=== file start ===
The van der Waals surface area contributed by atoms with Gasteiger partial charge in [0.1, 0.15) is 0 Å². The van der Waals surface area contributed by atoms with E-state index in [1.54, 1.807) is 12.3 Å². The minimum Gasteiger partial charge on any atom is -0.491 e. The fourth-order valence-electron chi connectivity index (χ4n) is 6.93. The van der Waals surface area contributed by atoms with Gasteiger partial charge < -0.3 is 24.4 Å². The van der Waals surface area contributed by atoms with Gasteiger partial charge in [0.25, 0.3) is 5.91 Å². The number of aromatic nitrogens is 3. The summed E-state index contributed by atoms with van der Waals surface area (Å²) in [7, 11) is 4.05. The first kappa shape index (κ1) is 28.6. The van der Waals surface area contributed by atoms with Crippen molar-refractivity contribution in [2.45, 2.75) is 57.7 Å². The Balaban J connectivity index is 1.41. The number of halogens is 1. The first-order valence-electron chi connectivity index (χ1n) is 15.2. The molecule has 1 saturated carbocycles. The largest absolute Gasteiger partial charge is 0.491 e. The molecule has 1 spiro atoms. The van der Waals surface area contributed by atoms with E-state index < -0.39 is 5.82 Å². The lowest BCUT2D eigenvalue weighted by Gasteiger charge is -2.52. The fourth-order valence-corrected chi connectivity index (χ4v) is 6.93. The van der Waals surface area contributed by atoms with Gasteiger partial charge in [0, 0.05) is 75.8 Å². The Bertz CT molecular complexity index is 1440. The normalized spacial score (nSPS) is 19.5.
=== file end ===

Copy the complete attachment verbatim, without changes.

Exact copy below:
The van der Waals surface area contributed by atoms with Gasteiger partial charge in [0.1, 0.15) is 0 Å². The van der Waals surface area contributed by atoms with E-state index in [1.54, 1.807) is 12.3 Å². The minimum Gasteiger partial charge on any atom is -0.491 e. The fourth-order valence-electron chi connectivity index (χ4n) is 6.93. The van der Waals surface area contributed by atoms with Gasteiger partial charge < -0.3 is 24.4 Å². The van der Waals surface area contributed by atoms with Gasteiger partial charge in [0.25, 0.3) is 5.91 Å². The number of aromatic nitrogens is 3. The summed E-state index contributed by atoms with van der Waals surface area (Å²) in [7, 11) is 4.05. The first kappa shape index (κ1) is 28.6. The van der Waals surface area contributed by atoms with Crippen molar-refractivity contribution in [2.45, 2.75) is 57.7 Å². The Balaban J connectivity index is 1.41. The number of halogens is 1. The first-order valence-electron chi connectivity index (χ1n) is 15.2. The molecule has 1 saturated carbocycles. The largest absolute Gasteiger partial charge is 0.491 e. The molecule has 1 spiro atoms. The van der Waals surface area contributed by atoms with E-state index < -0.39 is 5.82 Å². The lowest BCUT2D eigenvalue weighted by Gasteiger charge is -2.52. The fourth-order valence-corrected chi connectivity index (χ4v) is 6.93. The van der Waals surface area contributed by atoms with Gasteiger partial charge in [0, 0.05) is 75.8 Å². The Bertz CT molecular complexity index is 1440. The normalized spacial score (nSPS) is 19.5.